The "Paradise Papers" leak of offshore tax haven documents suggests Canada is losing much more money to offshore tax havens than previously estimated, says a watchdog group.
Canadians for Tax Fairness estimates that Canada's government loses between $10 billion and $15 billion annually "due to corporate tax dodging using tax havens." Prior to the Paradise Papers, it had estimated the losses at $5 billion to $8 billion annually.
The group's director Dennis Howlett noted that the Paradise Papers show, on a per capita basis, Canadians are twice as likely to use offshore tax havens as Americans.
He suggested that may be due to the fact that the U.S. Internal Revenue Service (IRS) is "much more aggressive and much more effective" in pursuing tax evasion, though that "that may change because of Trump's administration."
Canadians for Tax Fairness is adding its voice to a growing chorus accusing Canada Revenue Agency (CRA) of "misleading" Canadians about the government's fight against tax havens.
The Paradise Papers, a leak of some 13.4 million records mostly from offshore law firm Appleby, included the names of at least 3,300 Canadians who have reportedly stashed money abroad. Among them were three former Canadian prime ministers — Brian Mulroney, Jean Chretien and Paul Martin — as well as the Liberal party's top fundraiser, Stephen Bronfman.
Though the use of offshore accounts is not itself illegal, they're are often tied to illegal activities, including failure to report income.
The Canada Revenue Agency issued a statement amid the Paradise Papers leak, saying it would not hesitate to investigate new evidence of tax evasion.
But some accused the agency of exaggerating its efforts.
"The CRA are up to their old tricks of trying to mislead Canadians, this time in response to the latest leak of tax haven information," Sen. Percy Downe, a Liberal-appointed senator who now sits as an Independent, said in a statement issued Tuesday.
Downe referred to the CRA's assertion of a "billion-dollar investment" to combat tax evasion in the two most recent budgets, and said the agency had in fact spent less than $40 million of that money.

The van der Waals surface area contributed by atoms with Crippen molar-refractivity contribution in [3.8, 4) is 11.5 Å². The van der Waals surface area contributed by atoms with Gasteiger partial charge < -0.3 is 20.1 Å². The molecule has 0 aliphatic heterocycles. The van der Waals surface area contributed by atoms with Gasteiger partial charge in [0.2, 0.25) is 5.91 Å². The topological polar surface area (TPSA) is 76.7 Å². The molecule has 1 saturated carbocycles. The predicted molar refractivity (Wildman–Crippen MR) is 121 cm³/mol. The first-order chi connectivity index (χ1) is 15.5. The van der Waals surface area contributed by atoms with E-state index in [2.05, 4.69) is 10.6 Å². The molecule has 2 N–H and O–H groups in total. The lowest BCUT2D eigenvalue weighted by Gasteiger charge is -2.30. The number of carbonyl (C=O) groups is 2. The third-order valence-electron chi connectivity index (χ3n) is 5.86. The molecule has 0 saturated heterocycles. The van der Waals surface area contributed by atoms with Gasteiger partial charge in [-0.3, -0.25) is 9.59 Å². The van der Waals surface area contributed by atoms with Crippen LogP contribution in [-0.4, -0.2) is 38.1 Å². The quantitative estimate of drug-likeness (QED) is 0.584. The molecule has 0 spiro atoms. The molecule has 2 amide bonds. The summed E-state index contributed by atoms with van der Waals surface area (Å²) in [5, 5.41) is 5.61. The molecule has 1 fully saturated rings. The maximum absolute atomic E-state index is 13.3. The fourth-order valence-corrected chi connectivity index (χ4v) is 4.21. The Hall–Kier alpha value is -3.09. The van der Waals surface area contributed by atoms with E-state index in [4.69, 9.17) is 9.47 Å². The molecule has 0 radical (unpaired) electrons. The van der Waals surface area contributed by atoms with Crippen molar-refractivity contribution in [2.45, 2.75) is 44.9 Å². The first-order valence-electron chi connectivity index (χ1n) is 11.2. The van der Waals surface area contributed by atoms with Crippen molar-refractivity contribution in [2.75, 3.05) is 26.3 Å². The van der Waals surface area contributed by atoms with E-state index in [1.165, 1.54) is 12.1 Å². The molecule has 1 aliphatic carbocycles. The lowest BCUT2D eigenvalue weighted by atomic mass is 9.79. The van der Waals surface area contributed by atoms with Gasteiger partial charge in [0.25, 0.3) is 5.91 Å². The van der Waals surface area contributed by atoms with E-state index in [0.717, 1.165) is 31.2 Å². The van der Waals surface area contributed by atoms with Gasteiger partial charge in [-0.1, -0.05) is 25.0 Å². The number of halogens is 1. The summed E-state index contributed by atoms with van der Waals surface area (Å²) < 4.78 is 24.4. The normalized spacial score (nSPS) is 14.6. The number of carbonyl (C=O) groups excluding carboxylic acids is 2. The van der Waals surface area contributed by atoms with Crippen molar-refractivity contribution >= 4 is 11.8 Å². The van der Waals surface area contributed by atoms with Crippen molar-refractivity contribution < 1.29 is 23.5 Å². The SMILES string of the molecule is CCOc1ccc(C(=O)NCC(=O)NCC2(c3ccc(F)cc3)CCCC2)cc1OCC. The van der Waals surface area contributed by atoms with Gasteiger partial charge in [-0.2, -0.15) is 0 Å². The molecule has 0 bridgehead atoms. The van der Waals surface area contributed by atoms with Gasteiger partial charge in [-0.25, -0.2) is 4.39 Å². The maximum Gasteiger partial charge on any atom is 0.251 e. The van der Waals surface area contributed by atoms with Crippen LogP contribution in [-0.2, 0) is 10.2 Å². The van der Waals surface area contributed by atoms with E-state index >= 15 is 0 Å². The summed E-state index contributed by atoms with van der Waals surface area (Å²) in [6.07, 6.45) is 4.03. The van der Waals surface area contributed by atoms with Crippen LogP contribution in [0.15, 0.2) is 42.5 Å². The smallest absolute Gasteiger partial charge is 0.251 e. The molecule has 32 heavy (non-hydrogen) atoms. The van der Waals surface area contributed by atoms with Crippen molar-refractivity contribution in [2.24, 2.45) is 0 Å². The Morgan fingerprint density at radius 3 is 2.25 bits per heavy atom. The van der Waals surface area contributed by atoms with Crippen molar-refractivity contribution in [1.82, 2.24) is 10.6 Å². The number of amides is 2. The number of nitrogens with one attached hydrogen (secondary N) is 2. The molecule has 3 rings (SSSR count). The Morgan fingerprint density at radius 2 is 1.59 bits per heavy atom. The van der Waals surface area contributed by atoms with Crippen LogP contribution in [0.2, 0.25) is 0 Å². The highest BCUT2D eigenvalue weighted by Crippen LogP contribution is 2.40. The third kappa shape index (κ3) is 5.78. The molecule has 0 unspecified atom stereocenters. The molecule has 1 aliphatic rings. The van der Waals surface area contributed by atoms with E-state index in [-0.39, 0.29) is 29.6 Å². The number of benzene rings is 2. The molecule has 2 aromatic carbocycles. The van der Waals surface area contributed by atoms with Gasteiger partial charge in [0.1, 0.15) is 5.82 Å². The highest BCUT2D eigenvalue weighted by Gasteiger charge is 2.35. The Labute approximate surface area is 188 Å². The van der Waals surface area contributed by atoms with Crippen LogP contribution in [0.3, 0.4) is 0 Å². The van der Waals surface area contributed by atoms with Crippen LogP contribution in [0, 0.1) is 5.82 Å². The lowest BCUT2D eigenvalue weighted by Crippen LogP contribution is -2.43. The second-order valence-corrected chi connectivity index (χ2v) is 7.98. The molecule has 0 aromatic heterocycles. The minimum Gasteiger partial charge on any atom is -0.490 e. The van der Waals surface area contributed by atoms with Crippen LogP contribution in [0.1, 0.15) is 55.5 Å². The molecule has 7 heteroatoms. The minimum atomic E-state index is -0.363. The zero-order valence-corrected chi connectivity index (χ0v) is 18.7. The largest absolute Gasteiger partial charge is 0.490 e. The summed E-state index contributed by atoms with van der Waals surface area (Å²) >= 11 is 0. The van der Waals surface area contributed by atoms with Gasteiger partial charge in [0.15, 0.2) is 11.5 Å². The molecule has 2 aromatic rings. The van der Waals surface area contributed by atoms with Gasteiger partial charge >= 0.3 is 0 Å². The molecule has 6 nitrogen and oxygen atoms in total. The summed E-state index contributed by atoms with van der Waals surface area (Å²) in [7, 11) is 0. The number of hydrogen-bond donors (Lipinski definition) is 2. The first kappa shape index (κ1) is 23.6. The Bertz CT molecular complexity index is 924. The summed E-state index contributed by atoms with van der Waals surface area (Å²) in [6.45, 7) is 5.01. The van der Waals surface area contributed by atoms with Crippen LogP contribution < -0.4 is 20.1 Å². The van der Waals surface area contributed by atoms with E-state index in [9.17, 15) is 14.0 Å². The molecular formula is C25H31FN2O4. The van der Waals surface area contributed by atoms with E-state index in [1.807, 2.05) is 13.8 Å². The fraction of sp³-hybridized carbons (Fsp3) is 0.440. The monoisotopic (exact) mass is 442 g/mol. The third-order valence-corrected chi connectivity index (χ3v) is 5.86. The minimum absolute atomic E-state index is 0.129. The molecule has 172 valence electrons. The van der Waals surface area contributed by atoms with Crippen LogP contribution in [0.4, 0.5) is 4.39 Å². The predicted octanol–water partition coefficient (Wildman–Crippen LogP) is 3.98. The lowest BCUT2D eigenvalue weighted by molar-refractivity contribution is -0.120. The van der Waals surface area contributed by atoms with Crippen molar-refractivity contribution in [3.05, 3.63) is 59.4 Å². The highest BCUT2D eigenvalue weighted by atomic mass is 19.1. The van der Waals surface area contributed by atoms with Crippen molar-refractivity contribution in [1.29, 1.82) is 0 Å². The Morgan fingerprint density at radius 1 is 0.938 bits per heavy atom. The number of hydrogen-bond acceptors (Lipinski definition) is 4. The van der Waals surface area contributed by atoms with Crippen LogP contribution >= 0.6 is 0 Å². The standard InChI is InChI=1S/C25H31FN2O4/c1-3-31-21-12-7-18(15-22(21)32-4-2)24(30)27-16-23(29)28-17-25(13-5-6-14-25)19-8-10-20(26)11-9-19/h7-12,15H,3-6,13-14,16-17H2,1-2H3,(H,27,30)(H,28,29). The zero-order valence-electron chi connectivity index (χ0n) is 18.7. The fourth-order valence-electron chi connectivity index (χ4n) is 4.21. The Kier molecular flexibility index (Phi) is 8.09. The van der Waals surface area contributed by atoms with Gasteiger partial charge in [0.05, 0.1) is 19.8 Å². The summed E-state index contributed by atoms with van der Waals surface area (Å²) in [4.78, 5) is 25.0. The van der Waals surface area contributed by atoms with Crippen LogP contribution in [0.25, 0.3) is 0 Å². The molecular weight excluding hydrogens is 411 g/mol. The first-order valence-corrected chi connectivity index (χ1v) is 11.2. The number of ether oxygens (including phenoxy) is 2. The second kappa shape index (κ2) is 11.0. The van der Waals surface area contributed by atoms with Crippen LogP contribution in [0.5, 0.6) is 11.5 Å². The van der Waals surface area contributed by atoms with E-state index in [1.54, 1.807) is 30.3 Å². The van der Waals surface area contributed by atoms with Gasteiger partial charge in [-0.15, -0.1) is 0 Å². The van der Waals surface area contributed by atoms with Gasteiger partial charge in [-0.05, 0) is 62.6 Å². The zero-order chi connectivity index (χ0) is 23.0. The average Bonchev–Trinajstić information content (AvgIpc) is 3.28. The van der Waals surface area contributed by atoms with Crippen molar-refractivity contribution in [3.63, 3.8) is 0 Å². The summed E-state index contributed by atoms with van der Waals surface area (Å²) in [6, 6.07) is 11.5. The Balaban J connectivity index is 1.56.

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"They also describe hundreds of audits and dozens of investigations, but when you go to the CRA website to look for the results of these activities, you see very little evidence of convictions and sentences for overseas tax evasion," Downe said, noting the CRA seems to have much better luck securing convictions for domestic tax evasion.
Howlett largely agreed with Downe's assessment.
"They point to all the investigations underway, but there are not many convictions," Howlett told HuffPost Canada in an interview.
"Often, there is no public information available. So we have no idea whether they forced people to pay the full tax bill. We don't know who's been convicted."
Howlett lauded some of the CRA's recent efforts, but said the agency "doesn't have a chance" of combatting the problem effectively until loopholes in Canada's tax laws are closed.
Canada falling behind
Currently, Canada has tax treaties with a number of countries known to be tax havens, allowing people to park wealth in those regions, paying little to no tax, then allowing them to return that money to Canada, without paying Canadian taxes.
Howlett said Canada has fallen behind other countries in developing laws to combat offshore tax evasion. For instance, he noted that some countries have passed "economic substance" laws that require a business to prove that a subsidiary is more than a tax shelter, by providing evidence that it has staff and activity.
This summer, NDP MP Murray Rankin tabled a private member's bill that would do just that. The NDP notes that the U.S. passed a similar law under the Obama administration. Such a law would allow Canada to recover up to $400 million in tax revenue every year, Canadians for Tax Fairness estimates.
$261 billion in Canadian wealth stashed offshore
According to the group's analysis of Statistics Canada data, there was $261 billion of Canadian wealth stashed in the top 10 most popular tax havens at the end of 2016. That, however, is just what is officially known. Howlett estimates that there is at least another $100 billion of Canadian wealth hidden off the books.
Notably, the amount of money reported in tax shelters fell slightly from 2015 to 2016. Howlett suggests that last year's leak of the Panama Papers may have had something to do with that.
Leaks like the Panama Papers and the Paradise Papers "change the risk calculation" for people and businesses using tax havens, Howlett said.
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